September 30, 1942.
November 23, 1942.
Wills — Intention — Testamentary letter.
1. A paper to be accepted as a will must be not only testamentary in form but it must be signed by a decedent with a testamentary intent. 
2. In a will contest, in which it appeared that the decedent wrote a letter shortly before his death saying "in case of my death without having made a will it is my wish and desire that all moneys" from a named source "be paid to" X, it was held, under all the circumstances of the case, that the letter could properly be admitted to probate as a will. [393-7]
Argued September 30, 1942.
Before SCHAFFER, C. J.; MAXEY, DREW, LINN, STERN, PATTERSON and PARKER, JJ.
Appeals, Nos. 124, 125 and 128, March T., 1942, from decree of O. C. Allegheny Co., 1941, No. 3904, in Estate of Fred P. Wenz, deceased. Decree affirmed.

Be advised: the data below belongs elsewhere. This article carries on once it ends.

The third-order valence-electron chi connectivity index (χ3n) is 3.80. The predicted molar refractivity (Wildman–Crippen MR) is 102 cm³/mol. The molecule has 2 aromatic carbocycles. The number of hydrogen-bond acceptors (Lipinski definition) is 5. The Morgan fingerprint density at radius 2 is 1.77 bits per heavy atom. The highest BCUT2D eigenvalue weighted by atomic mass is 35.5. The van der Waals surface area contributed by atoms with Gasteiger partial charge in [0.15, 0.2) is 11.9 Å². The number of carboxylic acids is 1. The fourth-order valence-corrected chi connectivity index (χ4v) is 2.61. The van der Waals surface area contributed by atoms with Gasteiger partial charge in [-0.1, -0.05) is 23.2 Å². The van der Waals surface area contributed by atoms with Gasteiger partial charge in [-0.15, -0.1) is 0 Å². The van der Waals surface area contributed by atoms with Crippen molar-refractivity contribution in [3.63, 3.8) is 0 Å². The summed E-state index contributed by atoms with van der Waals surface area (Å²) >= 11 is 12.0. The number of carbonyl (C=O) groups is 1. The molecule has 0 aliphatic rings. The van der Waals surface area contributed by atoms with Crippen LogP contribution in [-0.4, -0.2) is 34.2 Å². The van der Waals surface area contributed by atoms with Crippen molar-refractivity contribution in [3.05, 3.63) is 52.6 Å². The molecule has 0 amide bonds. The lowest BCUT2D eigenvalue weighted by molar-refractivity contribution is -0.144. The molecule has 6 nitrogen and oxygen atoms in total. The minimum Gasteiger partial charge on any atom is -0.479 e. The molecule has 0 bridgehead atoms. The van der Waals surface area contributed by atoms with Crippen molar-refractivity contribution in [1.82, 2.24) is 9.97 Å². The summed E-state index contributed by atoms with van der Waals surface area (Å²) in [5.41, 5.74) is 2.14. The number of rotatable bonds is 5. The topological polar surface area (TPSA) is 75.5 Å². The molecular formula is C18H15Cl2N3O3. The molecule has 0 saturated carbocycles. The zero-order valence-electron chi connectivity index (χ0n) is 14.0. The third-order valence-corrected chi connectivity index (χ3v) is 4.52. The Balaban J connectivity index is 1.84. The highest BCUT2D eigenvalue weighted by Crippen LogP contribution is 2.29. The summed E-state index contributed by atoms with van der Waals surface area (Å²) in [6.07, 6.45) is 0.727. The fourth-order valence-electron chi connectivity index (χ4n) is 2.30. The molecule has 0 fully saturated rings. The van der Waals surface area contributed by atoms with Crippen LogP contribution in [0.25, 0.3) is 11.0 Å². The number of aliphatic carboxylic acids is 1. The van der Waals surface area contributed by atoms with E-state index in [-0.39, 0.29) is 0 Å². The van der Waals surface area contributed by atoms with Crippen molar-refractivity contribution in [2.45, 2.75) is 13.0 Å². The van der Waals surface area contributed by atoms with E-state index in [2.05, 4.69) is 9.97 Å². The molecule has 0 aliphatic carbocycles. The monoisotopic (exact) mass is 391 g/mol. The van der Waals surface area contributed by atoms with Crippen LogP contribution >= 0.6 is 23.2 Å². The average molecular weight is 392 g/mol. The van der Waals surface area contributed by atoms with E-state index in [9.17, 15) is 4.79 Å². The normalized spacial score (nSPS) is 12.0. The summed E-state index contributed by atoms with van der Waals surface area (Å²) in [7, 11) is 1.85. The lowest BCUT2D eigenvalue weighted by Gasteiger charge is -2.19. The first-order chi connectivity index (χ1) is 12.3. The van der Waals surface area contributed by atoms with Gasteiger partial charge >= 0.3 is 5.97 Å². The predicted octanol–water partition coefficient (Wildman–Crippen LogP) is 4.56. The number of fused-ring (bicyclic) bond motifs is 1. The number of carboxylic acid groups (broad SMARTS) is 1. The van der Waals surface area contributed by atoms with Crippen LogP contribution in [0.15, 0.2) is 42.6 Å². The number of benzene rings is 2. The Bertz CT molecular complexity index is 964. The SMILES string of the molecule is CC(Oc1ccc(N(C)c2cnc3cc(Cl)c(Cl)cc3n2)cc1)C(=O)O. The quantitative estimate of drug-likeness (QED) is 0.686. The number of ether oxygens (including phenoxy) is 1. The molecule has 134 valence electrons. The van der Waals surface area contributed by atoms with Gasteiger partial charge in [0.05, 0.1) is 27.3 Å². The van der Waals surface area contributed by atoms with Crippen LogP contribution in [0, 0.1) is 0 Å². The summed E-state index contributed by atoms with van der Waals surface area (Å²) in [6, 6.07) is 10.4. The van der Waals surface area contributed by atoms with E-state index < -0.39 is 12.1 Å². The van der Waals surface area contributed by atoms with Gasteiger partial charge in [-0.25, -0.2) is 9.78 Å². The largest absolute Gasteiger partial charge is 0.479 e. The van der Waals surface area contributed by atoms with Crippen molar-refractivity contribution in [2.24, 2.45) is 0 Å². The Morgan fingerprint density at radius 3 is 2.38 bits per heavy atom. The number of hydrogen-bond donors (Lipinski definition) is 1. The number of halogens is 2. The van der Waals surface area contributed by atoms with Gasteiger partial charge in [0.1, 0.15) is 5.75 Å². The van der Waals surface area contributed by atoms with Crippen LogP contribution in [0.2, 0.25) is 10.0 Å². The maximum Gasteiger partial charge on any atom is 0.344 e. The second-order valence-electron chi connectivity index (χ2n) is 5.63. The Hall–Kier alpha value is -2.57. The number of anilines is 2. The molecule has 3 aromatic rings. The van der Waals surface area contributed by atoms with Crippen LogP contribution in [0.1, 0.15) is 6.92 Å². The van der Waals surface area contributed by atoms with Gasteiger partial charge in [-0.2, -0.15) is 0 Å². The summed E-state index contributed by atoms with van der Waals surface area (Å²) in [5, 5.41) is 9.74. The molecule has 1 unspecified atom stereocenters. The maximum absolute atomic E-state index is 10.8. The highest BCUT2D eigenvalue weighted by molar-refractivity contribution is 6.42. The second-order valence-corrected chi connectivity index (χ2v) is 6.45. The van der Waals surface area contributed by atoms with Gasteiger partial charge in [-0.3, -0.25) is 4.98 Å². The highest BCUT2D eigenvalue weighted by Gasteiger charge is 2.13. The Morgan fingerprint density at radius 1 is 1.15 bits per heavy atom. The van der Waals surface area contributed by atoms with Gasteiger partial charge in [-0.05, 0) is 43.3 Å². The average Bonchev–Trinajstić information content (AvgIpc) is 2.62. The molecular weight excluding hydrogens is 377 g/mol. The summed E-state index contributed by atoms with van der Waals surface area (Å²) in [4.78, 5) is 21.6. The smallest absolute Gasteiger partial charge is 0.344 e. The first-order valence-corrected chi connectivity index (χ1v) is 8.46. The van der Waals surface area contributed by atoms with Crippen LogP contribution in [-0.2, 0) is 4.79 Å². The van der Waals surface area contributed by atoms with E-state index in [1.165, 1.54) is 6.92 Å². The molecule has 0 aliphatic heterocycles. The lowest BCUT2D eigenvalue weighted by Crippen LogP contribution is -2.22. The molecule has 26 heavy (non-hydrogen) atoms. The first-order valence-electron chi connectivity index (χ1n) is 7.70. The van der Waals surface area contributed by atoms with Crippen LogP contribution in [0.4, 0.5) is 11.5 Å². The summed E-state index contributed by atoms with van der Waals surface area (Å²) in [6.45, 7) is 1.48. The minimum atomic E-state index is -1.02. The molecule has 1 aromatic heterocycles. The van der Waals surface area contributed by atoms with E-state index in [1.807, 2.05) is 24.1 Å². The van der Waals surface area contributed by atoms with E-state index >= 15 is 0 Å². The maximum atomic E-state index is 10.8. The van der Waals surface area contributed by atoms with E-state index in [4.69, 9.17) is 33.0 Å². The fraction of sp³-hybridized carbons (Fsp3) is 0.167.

Appeals from probate of will. Before TRIMBLE, P. J.
Decree nisi entered dismissing appeals.
Exceptions by contestants dismissed and final decree entered, before TRIMBLE, P. J., and MITCHELL, J., opinion per curiam. Contestants appealed.
Kenneth G. Jackson, with him Charles J. Spinelli, John E. Evans, Sr., of Evans, Evans Spinelli, William C. O'Neil and Thorp, Bostwick, Reed Armstrong, for appellants.
Ralph C. Davis and Harry V. Bair, for appellee, were not heard.
This is an appeal from the decree of the Orphans' Court of Allegheny County dismissing an appeal from the probate of a writing offered as a will. Fred P. Wenz, the decedent, owned a fractional interest in certain gas wells in Ohio, the production of which was being sold to a fuel company. Agents were appointed by the owners of the fractional interests to receive payments for the gas and distribute the same among the owners. One of these agents visited the decedent, who was in a hospital, and requested written instructions and authority in case of decedent's death to deduct the decedent's pro rata share of expenses and taxes from the receipts. The decedent then wrote the following: